Low carbon future for Orkney Low carbon future for Orkney

Low carbon future for Orkney

Orkney’s reputation for innovation in the energy sector seems set to continue with the news that the islands have been awarded £670,000 to develop a unique low carbon project.

The grant, from the European Regional Development Fund, will support the launch of the ‘Stromness Multi Modal Low Carbon Transport and Active Travel Hub’. That might be a fairly complicated name, but the aims of the project are simple.

The funding will be used to install shore power equipment to supply ‘green’ electrical power from locally produced renewable energy for the NorthLink Ferries vessel MV Hamnavoe when it is in port in the town.

The MV Hamnavoe leaving Hoy Sound and heading into the Pentland Firth

A new electric bus charger will also be installed, along with electrical vehicle charging points for ferry users. To round things off, new electric bicycles, shelters and charging points will also be put in place for use by members of the public and visitors to the town.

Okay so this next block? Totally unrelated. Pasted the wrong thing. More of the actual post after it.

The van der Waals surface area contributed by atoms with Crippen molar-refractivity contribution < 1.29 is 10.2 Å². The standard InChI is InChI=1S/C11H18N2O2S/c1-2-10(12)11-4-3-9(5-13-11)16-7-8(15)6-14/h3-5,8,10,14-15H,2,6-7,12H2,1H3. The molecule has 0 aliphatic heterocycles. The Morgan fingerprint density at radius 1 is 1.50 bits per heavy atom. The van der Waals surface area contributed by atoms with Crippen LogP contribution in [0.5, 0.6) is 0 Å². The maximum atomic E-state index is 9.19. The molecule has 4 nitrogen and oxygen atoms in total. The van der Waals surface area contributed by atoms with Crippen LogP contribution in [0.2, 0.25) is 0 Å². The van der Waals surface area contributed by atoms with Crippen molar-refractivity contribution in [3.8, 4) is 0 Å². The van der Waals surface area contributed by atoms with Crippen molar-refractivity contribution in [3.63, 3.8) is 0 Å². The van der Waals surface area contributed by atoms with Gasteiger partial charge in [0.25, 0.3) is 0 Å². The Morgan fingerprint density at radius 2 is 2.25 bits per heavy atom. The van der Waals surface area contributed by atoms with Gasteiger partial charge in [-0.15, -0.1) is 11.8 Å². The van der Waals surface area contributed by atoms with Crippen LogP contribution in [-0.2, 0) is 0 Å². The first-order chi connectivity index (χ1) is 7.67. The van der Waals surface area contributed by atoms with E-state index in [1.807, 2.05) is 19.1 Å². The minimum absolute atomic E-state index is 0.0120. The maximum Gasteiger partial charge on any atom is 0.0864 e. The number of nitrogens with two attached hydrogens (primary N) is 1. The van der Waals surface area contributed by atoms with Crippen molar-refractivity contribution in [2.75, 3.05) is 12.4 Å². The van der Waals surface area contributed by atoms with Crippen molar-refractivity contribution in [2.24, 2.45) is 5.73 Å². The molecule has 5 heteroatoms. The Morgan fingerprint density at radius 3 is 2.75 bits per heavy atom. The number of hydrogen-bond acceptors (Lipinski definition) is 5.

Extra funding for the project will come from Orkney Islands Council and transport partnership HITRANS. It’s further exciting news for Stromness, which has seen millions of pounds worth of investment in recent years, with work to build a new Renewable Energy Research and Innovation Campus in the town also well underway.

Construction work on Orkney's new Research and Innovation Centre has begun

The local project is the most northerly of the nine schemes to receive funding. The grant will come from the European Regional Development Fund's Low Carbon Travel and Transport Challenge Fund, which is aimed at supporting active travel and low carbon hubs and paths.

The Digital Orkney project has been part financed by the Scottish Government and the European Community Orkney LEADER 2014-2020 Programme.